Tasting Champagne in Reims and Epernay, France

by jlma1972

Wanting to get away for the weekend from the UK, but don't want to break the bank? Take a drive down to Reims and Epernay in the Champagne region and get to try lots of Champagne too

Isn’t it funny how short breaks can end up just as expensive as a week’s holiday in the sun? In the current ‘credit-crunching’ climate, we were looking for a weekend away that didn’t blow the budget.

Somewhere in France was ideal, as it meant we could go by car to save money. In the past we’d ended up at Le Touquet or Paris, but this time we wanted to do something a bit different so we chose Champagne-Ardenne, an area in France famous for a certain, quintessentially French product, which just happens to be my favourite tipple.

It was 270 miles from London, a perfectly manageable distance by car for a weekend break. We took the Eurotunnel to France, and then headed south, sticking to the tree-lined minor roads, wending our way through the Normandy countryside, then onto Nord-Pas-de-Calais, stopping for breakfast in Arras, then into Picardy. It was a fabulous and thought-provoking drive as we passed cemetery after cemetery, consisting of little but rows upon rows of white wooden crosses lined up perfectly symmetrically, marking the thousands of soldiers who lost their lives in the first and second world wars. We also did a detour into Laon, to see its Gothic cathedral. My knowledge of the French language came in handy for the first time in ages.

Eventually we came to Reims, a city famous for the numerous well-known champagne houses based there including Veuve Clicquot, Pommery, Krug and Tattinger. Most offer tours of their cellars but you need to book in advance and there is usually a charge.

We went on the Veuve Clicquot tour (www.veuve-clicquot.com; +33 326 895 30) and it provided a fascinating incite to the world of Champagne. It took two hours and took us right down into the depths of the cool cellars below. The cost was 13 euro per person and included a glass of champagne.

TOP TIP: Book tours well in advance as they get busy and some are closed at weekends.

Reims is steeping in history, with cobbled streets and tree-lined avenues. In fact, four of its sites are listed as World Heritage Sites by UNESCO. It’s great just to simply walk around. One of these sites is the impressive Notre Dame Cathedral, a masterpiece of gothic art, remained standing as the rest of Reims was flattened by bombing in the First World War. It’s worth a visit.

For our first night we stayed at Domaine des Grattieres (Route de Bouvancourt, F-51220 Hermoville), a B&B 10km out of Reims for our first night. It was a stylishly renovated barn on top of a hill that over looked fields of perfectly trimmed vines and the town of Hermonville. It was extremely peaceful and the owners were very welcoming. At €70 per night per room, which included a fantastic breakfast, it is definitely to be recommended.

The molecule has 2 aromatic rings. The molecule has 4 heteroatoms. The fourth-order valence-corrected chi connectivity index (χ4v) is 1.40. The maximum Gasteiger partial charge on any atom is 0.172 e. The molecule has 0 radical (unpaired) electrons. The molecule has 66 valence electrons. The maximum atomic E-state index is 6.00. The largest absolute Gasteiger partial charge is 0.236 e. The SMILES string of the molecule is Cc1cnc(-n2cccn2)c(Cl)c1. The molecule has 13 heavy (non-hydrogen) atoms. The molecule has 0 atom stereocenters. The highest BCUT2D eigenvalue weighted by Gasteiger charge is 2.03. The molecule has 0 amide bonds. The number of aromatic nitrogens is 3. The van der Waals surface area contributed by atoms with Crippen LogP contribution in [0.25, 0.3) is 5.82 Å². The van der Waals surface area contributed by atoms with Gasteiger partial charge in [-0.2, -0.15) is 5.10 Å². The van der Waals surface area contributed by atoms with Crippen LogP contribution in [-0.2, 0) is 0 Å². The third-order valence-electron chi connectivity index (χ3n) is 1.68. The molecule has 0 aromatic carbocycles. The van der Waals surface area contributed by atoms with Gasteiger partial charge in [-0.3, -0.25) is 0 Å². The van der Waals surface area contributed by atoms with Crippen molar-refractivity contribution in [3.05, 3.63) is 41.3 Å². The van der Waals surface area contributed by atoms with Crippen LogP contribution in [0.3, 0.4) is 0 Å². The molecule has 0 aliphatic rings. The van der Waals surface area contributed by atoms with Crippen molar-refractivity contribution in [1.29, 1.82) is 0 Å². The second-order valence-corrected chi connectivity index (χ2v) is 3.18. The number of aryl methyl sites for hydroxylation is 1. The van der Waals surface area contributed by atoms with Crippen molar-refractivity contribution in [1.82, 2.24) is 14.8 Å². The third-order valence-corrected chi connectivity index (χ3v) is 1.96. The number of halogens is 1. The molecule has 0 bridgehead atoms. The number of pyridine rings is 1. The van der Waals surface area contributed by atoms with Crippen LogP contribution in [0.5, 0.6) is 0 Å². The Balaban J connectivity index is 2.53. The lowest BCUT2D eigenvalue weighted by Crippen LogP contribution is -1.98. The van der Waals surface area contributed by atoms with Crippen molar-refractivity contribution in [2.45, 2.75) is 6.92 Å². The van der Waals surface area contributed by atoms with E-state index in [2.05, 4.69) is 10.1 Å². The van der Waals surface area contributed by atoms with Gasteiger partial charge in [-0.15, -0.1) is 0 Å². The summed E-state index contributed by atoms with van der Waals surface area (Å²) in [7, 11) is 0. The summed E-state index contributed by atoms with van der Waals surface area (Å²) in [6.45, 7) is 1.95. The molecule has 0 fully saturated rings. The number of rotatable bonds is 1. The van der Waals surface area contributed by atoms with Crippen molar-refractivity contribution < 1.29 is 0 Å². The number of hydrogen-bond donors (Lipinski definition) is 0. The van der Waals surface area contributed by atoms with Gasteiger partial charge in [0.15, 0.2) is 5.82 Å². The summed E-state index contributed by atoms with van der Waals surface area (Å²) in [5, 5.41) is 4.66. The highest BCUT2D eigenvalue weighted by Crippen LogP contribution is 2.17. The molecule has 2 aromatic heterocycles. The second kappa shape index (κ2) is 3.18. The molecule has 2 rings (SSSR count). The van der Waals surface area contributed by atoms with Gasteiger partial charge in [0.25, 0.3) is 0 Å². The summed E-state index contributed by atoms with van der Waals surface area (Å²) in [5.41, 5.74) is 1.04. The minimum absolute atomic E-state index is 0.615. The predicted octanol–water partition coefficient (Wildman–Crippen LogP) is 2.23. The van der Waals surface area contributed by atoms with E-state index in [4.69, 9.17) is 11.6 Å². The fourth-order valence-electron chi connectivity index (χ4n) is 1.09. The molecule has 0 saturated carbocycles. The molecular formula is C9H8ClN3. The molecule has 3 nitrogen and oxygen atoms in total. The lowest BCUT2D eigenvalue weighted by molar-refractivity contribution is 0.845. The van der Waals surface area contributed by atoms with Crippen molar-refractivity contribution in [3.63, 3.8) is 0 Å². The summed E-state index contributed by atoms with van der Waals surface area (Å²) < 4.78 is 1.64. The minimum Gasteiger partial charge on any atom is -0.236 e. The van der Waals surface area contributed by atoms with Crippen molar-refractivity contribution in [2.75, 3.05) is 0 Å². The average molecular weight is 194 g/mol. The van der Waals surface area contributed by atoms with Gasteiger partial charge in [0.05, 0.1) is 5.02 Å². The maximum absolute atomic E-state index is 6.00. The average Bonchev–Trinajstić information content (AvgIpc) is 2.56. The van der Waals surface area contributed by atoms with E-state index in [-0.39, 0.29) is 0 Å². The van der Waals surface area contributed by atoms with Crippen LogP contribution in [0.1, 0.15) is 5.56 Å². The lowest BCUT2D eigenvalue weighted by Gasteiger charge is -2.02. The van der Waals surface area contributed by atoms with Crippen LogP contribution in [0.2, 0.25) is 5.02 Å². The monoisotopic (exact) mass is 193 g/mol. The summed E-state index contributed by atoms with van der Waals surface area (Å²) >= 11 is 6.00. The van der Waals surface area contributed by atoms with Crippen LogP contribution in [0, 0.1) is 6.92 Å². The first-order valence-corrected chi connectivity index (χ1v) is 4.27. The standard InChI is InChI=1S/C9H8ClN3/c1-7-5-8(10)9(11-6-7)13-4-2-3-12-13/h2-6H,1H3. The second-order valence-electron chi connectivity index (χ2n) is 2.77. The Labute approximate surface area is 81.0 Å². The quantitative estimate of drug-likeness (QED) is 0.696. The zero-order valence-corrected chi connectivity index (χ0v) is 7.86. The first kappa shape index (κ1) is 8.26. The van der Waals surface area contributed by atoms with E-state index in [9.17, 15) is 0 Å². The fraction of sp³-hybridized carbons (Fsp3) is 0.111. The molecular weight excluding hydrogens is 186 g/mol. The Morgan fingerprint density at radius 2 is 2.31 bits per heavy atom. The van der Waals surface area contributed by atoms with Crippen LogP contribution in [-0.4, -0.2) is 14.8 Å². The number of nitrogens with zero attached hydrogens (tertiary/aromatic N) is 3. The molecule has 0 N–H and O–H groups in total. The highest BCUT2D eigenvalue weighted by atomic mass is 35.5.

We spent some time exploring the region, taking the champagne route down to the pretty town of Epernay, through colourful villages, past field upon field of perfectly maintained vineyards, up hills and down into the valleys. There are over 15,000 growers of which 4,100 produce their own champagne. We occasionally stopped off to taste different Champagnes in the vicinity, and were able to see where the grapes are actually pressed, buying a few bottles along the way. Again it’s worth calling ahead to book an appointment. The producers will gladly show you around their cellars. We turned up at one and whilst we enjoyed a tasting whilst being the lady in charge explained all about the Champagne process - in French! They are so passionate and each one will go to great lengths to convince you theirs is unquestionably the best.

Epernay is home to Champagne houses including Moet et Chandon, Mercier, Perrier-Jouet and Pol Roger. Our B&B for the second night was the truly fabulous Chateau de Juvigny (Chateau de Juvigny, 51150 Juvigny), located between Epernay and Chalons en Champagne.

The chateau, built in 1702, had a moat around the outside of it and entry was via giant, wrought iron gates. On one side there is a beautiful five hectare lake and the other a vast park. It would have been easy to stay there longer, go swimming or rowing in the lake or take a walk through the park. We stayed in Celine's Room, which has a fabulous roll-top bath. It was €110 for the night.

There are many other places to explore in the region, but we ran out of time. It’s an ideal weekend away, if you’re looking for somewhere slightly different from your usual short break, that won't blow your budget.

How to get there

By car: Eurotunnel – approximately £100 per car. You can also go by ferry from Dover to Calais or fly/go by Eurostar to Paris and hire a car from there.

B&Bs range from about 70 – 150 euro per night, occasionally there is an additional charge for breakfast.

The best time to visit

The best time to go is between April and October - this is growing season. If you'd like to see grapes being harvested, then go in September.


I am a freelance journalist who was bitten by the travel bug at a very young age. I was lucky enough to travel around the world when I was younger. I have also lived in Paris and Sydney. I have a toddler who is pretty well travelled despite being so young. She's already been to destinations such as the Maldives, Egypt and various countries in Europe. A lot of my writing incorporates travelling with little ones because of a demand from parents. We have just moved to Singapore so I'm looking forward to exploring South East Asia agian.

I also write the mummy blog http://www.21stcenturymummy.com